Hearing Loss In Infants: Signs, Causes, And Treatment Options


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Hearing loss, deafness, or hearing impairment is the complete or partial loss of the ability to hear sounds in one or both ears. Hearing loss in babies before developing speech and language skills is called prelingual hearing loss, which may negatively impact the development of auditory centers of the brain.

Read this post to learn more about the causes, types, symptoms, diagnosis, treatment, prevention, and outcomes of hearing loss in babies.

Causes Of Hearing Loss In Babies

Some babies may have hearing loss from birth (congenital deafness), while a few may lose hearing during infancy.

Problems of the outer and middle ear cause hearing loss since they prevent the conduction of sound to the inner ear. External and middle ear problems that cause hearing loss may include (1):

  • Birth defects of ear structures
  • Accumulation of fluid behind the eardrum
  • Ear wax buildup
  • Scars on the eardrum
  • Foreign objects in the ear canal
  • Eardrum injuries or rupture

Some babies could have hearing loss due to inner ear problems. Damage to the nerve endings in the inner ear can be the cause of hearing loss. This can be due to:

  • Genetic disorders
  • Congenital infections such as toxoplasmosis, herpes, or measles
  • Exposure to certain medications or toxic substances in intrauterine life or early infancy
  • Brain infections, such as meningitis, encephalitis, or measles infection, damaging the hearing function of the brain
  • Abnormal inner ear structure
  • Tumors

A family history of auditory impairment and low birth weight could increase the risk of hearing loss in many babies.

Types Of Hearing Loss

Hearing loss can be of the following types (2).

  • Conductive hearing loss where something in the outer ear or middle ear prevents the sound from passing to the inner ear. Some causes of conductive hearing loss can be cured with surgeries and medications.
  • Sensorineural hearing loss occurs due to issues in the inner ear or auditory (hearing) nerve.
  • Mixed hearing loss is a combination of conductive hearing loss and sensorineural hearing loss.

Auditory neuropathy spectrum disorders may cause hearing loss due to damage to the hearing nerve or inner ear, leading to failed conduction of sound-related impulses to the brain. In such cases, even though the sound is conducted normally in the ear, the brain fails to understand it.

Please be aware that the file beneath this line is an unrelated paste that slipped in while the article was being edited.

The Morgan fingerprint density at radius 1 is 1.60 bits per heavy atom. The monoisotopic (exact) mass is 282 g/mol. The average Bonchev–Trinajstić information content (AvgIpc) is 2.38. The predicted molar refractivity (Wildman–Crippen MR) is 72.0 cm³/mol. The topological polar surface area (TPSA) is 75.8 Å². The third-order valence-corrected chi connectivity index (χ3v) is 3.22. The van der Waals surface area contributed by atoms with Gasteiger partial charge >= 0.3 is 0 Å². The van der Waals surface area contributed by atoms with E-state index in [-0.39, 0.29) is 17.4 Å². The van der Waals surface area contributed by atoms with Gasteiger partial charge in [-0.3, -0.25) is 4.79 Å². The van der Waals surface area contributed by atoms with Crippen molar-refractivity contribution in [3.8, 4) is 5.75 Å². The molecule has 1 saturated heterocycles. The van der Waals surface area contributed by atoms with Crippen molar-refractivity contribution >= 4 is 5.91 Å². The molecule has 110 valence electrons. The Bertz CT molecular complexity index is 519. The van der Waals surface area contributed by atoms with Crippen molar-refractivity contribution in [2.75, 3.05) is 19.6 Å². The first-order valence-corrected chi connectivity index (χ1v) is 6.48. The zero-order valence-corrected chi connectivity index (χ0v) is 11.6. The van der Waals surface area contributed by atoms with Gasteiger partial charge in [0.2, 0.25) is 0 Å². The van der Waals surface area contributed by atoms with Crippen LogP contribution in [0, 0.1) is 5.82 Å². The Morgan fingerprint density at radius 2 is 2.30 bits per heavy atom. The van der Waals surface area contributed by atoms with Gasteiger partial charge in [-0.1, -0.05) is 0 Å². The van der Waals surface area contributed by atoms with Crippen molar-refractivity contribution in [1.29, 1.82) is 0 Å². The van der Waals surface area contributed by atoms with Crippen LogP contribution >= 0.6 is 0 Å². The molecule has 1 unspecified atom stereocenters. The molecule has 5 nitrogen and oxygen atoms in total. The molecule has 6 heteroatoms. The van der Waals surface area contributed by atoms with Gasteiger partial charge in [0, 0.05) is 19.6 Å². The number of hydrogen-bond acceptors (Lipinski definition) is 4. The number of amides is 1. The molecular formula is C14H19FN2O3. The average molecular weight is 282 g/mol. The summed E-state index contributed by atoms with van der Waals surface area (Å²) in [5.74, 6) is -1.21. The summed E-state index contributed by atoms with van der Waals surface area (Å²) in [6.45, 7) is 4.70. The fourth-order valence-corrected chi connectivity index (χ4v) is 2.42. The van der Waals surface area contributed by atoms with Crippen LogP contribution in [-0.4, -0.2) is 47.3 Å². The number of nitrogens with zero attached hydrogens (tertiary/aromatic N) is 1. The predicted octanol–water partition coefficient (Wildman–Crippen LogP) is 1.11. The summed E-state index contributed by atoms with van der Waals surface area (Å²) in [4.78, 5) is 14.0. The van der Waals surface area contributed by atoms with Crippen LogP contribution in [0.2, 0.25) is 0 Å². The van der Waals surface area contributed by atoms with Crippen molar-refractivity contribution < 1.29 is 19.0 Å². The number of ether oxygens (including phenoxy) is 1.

Hearing loss is classified in the following ways based on the degree of hearing loss (3).

  • Mild hearing loss when someone can hear some sounds but has difficulty hearing soft or low sounds.
  • Moderate hearing loss is when a person cannot hear another person’s normal voice, but they do hear loud voices.
  • Severe hearing loss is when someone only hears some loud sounds and unable to hear normal sounds levels.
  • Profound hearing loss in which the person does not hear any speech sounds and may hear only very loud sounds.

The degree of hearing loss depends on the sound levels (decibels) a person can hear. 10 to 15 decibel sound levels are heard in normal hearing. The sound levels that can be heard on each degree of hearing loss are listed in the table below (4).

Degree of hearing loss Range of hearing loss (dB HL)
Slight 16 – 25
Mild 26 –  40
Moderate 41 – 55
Moderately severe 56 – 70
Severe 71 – 90
Profound 91 and above

Depending on the onset and clinical features, the hearing loss can be described in the following ways (5).

  • Unilateral or bilateral hearing loss: Hearing loss affects one ear (unilateral) or both ears (bilateral)
  • Progressive or sudden hearing loss: Sudden hearing loss is a rapid onset of hearing loss, whereas progressive hearing loss may occur over time.
  • Pre-lingual or post-lingual hearing loss: Hearing loss before the baby learns to speak is called prelingual hearing loss, and after learning to talk is known as post-lingual hearing loss.
  • Fluctuating or stable hearing loss: Hearing loss stays the same over time in stable hearing loss, and it may get better or worse in fluctuating hearing loss.
  • Congenital, acquired, or delayed onset of hearing loss: Hearing loss present at birth is called congenital hearing loss, and if it occurs later, it is called acquired or delayed onset of hearing loss.